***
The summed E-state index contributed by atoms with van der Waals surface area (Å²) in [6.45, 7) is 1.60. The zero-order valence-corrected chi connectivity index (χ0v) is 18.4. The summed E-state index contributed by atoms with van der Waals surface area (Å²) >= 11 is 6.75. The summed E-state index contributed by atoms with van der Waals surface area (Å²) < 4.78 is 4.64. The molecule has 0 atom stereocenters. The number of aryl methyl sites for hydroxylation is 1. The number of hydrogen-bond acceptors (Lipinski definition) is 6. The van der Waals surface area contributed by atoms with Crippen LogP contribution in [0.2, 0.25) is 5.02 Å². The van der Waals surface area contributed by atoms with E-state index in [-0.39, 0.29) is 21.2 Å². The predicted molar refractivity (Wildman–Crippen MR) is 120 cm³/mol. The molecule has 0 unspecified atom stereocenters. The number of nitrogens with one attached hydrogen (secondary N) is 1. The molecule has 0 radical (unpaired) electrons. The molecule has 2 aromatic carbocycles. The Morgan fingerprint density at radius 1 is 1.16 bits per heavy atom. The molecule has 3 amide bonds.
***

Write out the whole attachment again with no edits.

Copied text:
The summed E-state index contributed by atoms with van der Waals surface area (Å²) in [6.45, 7) is 1.60. The zero-order valence-corrected chi connectivity index (χ0v) is 18.4. The summed E-state index contributed by atoms with van der Waals surface area (Å²) >= 11 is 6.75. The summed E-state index contributed by atoms with van der Waals surface area (Å²) < 4.78 is 4.64. The molecule has 0 atom stereocenters. The number of aryl methyl sites for hydroxylation is 1. The number of hydrogen-bond acceptors (Lipinski definition) is 6. The van der Waals surface area contributed by atoms with Crippen LogP contribution in [0.2, 0.25) is 5.02 Å². The van der Waals surface area contributed by atoms with E-state index in [-0.39, 0.29) is 21.2 Å². The predicted molar refractivity (Wildman–Crippen MR) is 120 cm³/mol. The molecule has 0 unspecified atom stereocenters. The number of nitrogens with one attached hydrogen (secondary N) is 1. The molecule has 0 radical (unpaired) electrons. The molecule has 2 aromatic carbocycles. The Morgan fingerprint density at radius 1 is 1.16 bits per heavy atom. The molecule has 3 amide bonds.